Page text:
As a teacher Steve was superb and egalitarian. Course content was designed to inspire those who might have otherwise been disengaged, while stretching the minds of the best. Despite the many demands on his time Steve was an involved PhD supervisor of many, a large number of whom chose academia, which bears testimony to his influence. Steve was a judicious leader for many and a very active proponent of equality for female economists. He contributed considerably in raising the profile of women, and helped many young academics of both genders achieve their aspirations, not least by inspiring confidence and self-esteem. At the 8th March 2013 ANU International Women’s Day celebration his contributions were fittingly recognised with a Gender Champion Award.
Steve’s colleagues have spoken of his professional excellence, how he contributed to all aspects of department life, and was an exceptional role model for both junior and senior academics. He was always present and helpful, and constantly interested in understanding what others were working on, no matter how removed the topics were from his own many areas of expertise.
His research focused largely on areas aligned with his strong values of equity and concern with the disadvantaged, those personal characteristics evident throughout his life. These contributions covered many subjects, including the determinants of economic growth differences between countries, fertility and income, and the origins and nature of technological change. With John Quiggin Steve developed a multilateral welfare index to shed light on global income inequality.
Steve’s abundant sense of humour was appreciated by all who knew him. It took forms to suit all ages: slapstick for toddlers; quips for eye-rolling teenagers; and dry, cerebral wit for colleagues. And he didn’t leave this playfulness behind, even in the recent dark days of his increasingly poor condition.
In the last few months, due to his neurological condition, the nursing staff would ask questions to check on his alertness, a usual one being ‘who is the Prime Minister?’. When asked this on the eve of the resurrection of Kevin Rudd as PM, Steve responded, ‘It’s Julia Gillard, but ask me again tomorrow and I will probably have a different answer. It will still be correct.’
In preparing this obituary we have been inundated with messages of grief, appreciation and extraordinary affection for Steve. Beyond his remarkable academic economics research and teaching there has been pervasive recognition of Steve Dowrick’s compassion, his active engagement in causes of social justice, his complete disregard of the superficialities of status and rank, and his affable embrace of humour, even in the presence of distressingly deficient health.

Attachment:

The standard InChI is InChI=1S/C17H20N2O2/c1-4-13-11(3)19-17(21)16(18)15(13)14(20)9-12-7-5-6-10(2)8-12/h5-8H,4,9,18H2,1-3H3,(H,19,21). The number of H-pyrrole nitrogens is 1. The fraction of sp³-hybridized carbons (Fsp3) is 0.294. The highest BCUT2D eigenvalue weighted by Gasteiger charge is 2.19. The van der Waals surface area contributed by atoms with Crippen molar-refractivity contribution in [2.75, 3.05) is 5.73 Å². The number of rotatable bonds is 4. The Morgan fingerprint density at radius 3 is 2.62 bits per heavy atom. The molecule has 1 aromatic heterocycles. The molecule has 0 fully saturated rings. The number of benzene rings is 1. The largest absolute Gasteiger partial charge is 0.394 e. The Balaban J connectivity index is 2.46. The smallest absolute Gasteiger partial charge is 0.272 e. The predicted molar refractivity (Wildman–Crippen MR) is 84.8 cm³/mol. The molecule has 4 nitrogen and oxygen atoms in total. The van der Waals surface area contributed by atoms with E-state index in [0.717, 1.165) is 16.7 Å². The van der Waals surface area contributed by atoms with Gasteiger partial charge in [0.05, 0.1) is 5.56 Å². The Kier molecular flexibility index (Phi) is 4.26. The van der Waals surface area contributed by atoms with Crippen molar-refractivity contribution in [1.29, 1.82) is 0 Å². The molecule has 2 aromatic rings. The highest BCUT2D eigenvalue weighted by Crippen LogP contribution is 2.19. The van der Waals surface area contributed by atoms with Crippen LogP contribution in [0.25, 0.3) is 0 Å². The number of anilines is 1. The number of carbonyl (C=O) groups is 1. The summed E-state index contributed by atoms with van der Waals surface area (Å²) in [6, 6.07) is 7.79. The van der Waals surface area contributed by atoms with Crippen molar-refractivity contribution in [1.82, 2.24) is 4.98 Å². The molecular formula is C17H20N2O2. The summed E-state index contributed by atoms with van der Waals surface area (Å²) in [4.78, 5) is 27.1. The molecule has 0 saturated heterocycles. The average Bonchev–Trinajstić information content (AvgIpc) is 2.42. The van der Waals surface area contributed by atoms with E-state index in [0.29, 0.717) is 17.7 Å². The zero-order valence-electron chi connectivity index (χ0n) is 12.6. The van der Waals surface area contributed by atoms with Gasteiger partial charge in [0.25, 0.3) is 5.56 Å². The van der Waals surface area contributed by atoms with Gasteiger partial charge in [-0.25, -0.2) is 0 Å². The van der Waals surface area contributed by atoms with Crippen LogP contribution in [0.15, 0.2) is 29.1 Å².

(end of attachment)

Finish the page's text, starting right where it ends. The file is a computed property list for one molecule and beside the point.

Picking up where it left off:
The despondency that has engulfed so many as a result of Steve’s death is testimony to these qualities. And, over the last few years, his closest friends have had the privilege of witnessing – close up and personally – Deborah Mitchell’s complete devotion to, and care of, her lifetime partner; to us, this is what commitment, love and respect can really look like.
Steve Dowrick was a very special person, without vanity, self-aggrandisement or egotism, and with a unique blend of intelligence, kindness, and commitment to equality and family. We in the Australian economics community, and far beyond, are so sad to have lost him, so lucky to have known him.
and Maria Racionero
Crawford School of Public Policy,
and Research School of Economics, ANU.
- Steve Dowrick and Mark Rogers (2002) Classical and Technological Convergence: beyond the Solow-Swan model, Oxford Economic Papers, vol. 54, no.3, pp. 369-385.
- Steve Dowrick and John Quiggin (1997) True measures of GDP and convergence: non-parametric bounds to multilateral indices, American Economic Review, 87(1).
- Steve Dowrick (1996) Swedish Economic Performance and Swedish Economic Debate: a view from outside, Economic Journal 106(439):1772-1779, November.
- Steve Dowrick and Barbara Spencer (1994) Union attitudes to labor-saving innovation: when are unions Luddites?, Journal of Labor Economics, 12(2):316-344, April.
- Steve Dowrick (1993) Enterprise bargaining, union structure and wages, Economic Record 69(207):393-404.
- Steve Dowrick and Duc-Tho Nguyen (1989) OECD Economic Growth in the Post-War Period: Catch-up and Convergence, American Economic Review 79(5):1010-1030, December.